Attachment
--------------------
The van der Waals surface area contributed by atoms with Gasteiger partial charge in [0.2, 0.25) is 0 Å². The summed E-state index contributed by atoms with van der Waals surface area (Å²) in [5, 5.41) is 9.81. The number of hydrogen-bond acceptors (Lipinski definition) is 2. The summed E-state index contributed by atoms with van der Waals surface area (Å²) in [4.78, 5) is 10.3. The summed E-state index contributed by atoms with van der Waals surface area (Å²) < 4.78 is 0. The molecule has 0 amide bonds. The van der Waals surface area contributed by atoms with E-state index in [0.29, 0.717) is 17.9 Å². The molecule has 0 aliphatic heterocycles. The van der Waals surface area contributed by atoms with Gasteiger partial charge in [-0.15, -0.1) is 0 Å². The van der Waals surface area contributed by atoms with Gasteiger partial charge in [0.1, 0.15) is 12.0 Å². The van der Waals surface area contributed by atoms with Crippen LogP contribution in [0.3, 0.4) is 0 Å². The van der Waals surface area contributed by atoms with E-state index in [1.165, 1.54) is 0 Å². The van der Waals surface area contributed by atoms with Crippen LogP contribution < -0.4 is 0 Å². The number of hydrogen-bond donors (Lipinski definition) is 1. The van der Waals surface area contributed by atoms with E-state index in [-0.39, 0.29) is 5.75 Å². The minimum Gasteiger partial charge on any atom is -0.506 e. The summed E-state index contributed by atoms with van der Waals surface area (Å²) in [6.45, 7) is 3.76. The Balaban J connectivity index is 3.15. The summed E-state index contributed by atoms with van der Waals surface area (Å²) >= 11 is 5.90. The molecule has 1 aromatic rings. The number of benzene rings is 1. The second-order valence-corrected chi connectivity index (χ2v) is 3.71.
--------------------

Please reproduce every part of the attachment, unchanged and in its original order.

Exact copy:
The van der Waals surface area contributed by atoms with Gasteiger partial charge in [0.2, 0.25) is 0 Å². The summed E-state index contributed by atoms with van der Waals surface area (Å²) in [5, 5.41) is 9.81. The number of hydrogen-bond acceptors (Lipinski definition) is 2. The summed E-state index contributed by atoms with van der Waals surface area (Å²) in [4.78, 5) is 10.3. The summed E-state index contributed by atoms with van der Waals surface area (Å²) < 4.78 is 0. The molecule has 0 amide bonds. The van der Waals surface area contributed by atoms with E-state index in [0.29, 0.717) is 17.9 Å². The molecule has 0 aliphatic heterocycles. The van der Waals surface area contributed by atoms with Gasteiger partial charge in [-0.15, -0.1) is 0 Å². The van der Waals surface area contributed by atoms with Gasteiger partial charge in [0.1, 0.15) is 12.0 Å². The van der Waals surface area contributed by atoms with Crippen LogP contribution in [0.3, 0.4) is 0 Å². The van der Waals surface area contributed by atoms with E-state index in [1.165, 1.54) is 0 Å². The van der Waals surface area contributed by atoms with Crippen LogP contribution < -0.4 is 0 Å². The number of hydrogen-bond donors (Lipinski definition) is 1. The van der Waals surface area contributed by atoms with E-state index in [-0.39, 0.29) is 5.75 Å². The minimum Gasteiger partial charge on any atom is -0.506 e. The summed E-state index contributed by atoms with van der Waals surface area (Å²) in [6.45, 7) is 3.76. The Balaban J connectivity index is 3.15. The summed E-state index contributed by atoms with van der Waals surface area (Å²) >= 11 is 5.90. The molecule has 1 aromatic rings. The number of benzene rings is 1. The second-order valence-corrected chi connectivity index (χ2v) is 3.71.